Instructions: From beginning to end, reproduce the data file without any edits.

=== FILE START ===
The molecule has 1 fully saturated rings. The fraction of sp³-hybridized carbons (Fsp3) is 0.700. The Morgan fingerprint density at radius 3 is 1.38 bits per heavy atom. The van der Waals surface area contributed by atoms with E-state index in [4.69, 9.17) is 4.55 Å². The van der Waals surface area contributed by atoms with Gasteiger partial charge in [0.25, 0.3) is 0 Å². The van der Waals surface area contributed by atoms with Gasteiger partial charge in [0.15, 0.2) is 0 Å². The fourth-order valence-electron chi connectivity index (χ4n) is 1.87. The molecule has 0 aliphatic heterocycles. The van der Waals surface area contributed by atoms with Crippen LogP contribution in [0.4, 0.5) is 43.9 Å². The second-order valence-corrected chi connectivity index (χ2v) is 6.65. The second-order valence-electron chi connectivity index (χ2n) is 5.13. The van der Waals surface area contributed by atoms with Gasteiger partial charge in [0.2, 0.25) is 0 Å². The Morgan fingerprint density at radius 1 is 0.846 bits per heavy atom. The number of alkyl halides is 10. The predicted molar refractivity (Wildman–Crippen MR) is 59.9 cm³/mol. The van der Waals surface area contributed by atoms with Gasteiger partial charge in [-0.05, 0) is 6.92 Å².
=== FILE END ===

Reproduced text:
The molecule has 1 fully saturated rings. The fraction of sp³-hybridized carbons (Fsp3) is 0.700. The Morgan fingerprint density at radius 3 is 1.38 bits per heavy atom. The van der Waals surface area contributed by atoms with E-state index in [4.69, 9.17) is 4.55 Å². The van der Waals surface area contributed by atoms with Gasteiger partial charge in [0.25, 0.3) is 0 Å². The van der Waals surface area contributed by atoms with Gasteiger partial charge in [0.15, 0.2) is 0 Å². The fourth-order valence-electron chi connectivity index (χ4n) is 1.87. The molecule has 0 aliphatic heterocycles. The van der Waals surface area contributed by atoms with Crippen LogP contribution in [0.4, 0.5) is 43.9 Å². The second-order valence-corrected chi connectivity index (χ2v) is 6.65. The second-order valence-electron chi connectivity index (χ2n) is 5.13. The van der Waals surface area contributed by atoms with Gasteiger partial charge in [0.2, 0.25) is 0 Å². The Morgan fingerprint density at radius 1 is 0.846 bits per heavy atom. The number of alkyl halides is 10. The predicted molar refractivity (Wildman–Crippen MR) is 59.9 cm³/mol. The van der Waals surface area contributed by atoms with Gasteiger partial charge in [-0.05, 0) is 6.92 Å².